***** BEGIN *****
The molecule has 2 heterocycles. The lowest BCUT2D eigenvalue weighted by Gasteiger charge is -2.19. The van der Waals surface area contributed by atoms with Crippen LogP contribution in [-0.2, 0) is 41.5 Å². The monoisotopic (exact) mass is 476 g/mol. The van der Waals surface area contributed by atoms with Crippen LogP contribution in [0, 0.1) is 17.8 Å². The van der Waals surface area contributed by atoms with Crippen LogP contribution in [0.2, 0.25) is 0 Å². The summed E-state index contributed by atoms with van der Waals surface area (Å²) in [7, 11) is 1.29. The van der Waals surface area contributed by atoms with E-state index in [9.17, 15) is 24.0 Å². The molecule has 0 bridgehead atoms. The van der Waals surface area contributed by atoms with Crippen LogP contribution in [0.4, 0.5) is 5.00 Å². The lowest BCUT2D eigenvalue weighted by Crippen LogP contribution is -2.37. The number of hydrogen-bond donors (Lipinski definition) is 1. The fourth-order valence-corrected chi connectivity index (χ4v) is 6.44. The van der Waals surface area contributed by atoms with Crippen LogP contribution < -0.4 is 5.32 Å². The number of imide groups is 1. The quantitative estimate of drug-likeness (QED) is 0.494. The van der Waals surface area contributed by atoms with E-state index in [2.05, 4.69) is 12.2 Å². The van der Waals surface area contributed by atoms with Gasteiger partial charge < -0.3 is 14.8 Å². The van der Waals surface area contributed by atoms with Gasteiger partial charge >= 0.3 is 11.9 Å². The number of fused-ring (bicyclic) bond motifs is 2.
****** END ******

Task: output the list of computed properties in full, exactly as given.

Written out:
The molecule has 2 heterocycles. The lowest BCUT2D eigenvalue weighted by Gasteiger charge is -2.19. The van der Waals surface area contributed by atoms with Crippen LogP contribution in [-0.2, 0) is 41.5 Å². The monoisotopic (exact) mass is 476 g/mol. The van der Waals surface area contributed by atoms with Crippen LogP contribution in [0, 0.1) is 17.8 Å². The van der Waals surface area contributed by atoms with Crippen LogP contribution in [0.2, 0.25) is 0 Å². The summed E-state index contributed by atoms with van der Waals surface area (Å²) in [7, 11) is 1.29. The van der Waals surface area contributed by atoms with E-state index in [9.17, 15) is 24.0 Å². The molecule has 0 bridgehead atoms. The van der Waals surface area contributed by atoms with Crippen LogP contribution in [0.4, 0.5) is 5.00 Å². The lowest BCUT2D eigenvalue weighted by Crippen LogP contribution is -2.37. The number of hydrogen-bond donors (Lipinski definition) is 1. The fourth-order valence-corrected chi connectivity index (χ4v) is 6.44. The van der Waals surface area contributed by atoms with Crippen LogP contribution < -0.4 is 5.32 Å². The number of imide groups is 1. The quantitative estimate of drug-likeness (QED) is 0.494. The van der Waals surface area contributed by atoms with E-state index in [2.05, 4.69) is 12.2 Å². The van der Waals surface area contributed by atoms with Gasteiger partial charge < -0.3 is 14.8 Å². The van der Waals surface area contributed by atoms with Gasteiger partial charge >= 0.3 is 11.9 Å². The number of fused-ring (bicyclic) bond motifs is 2.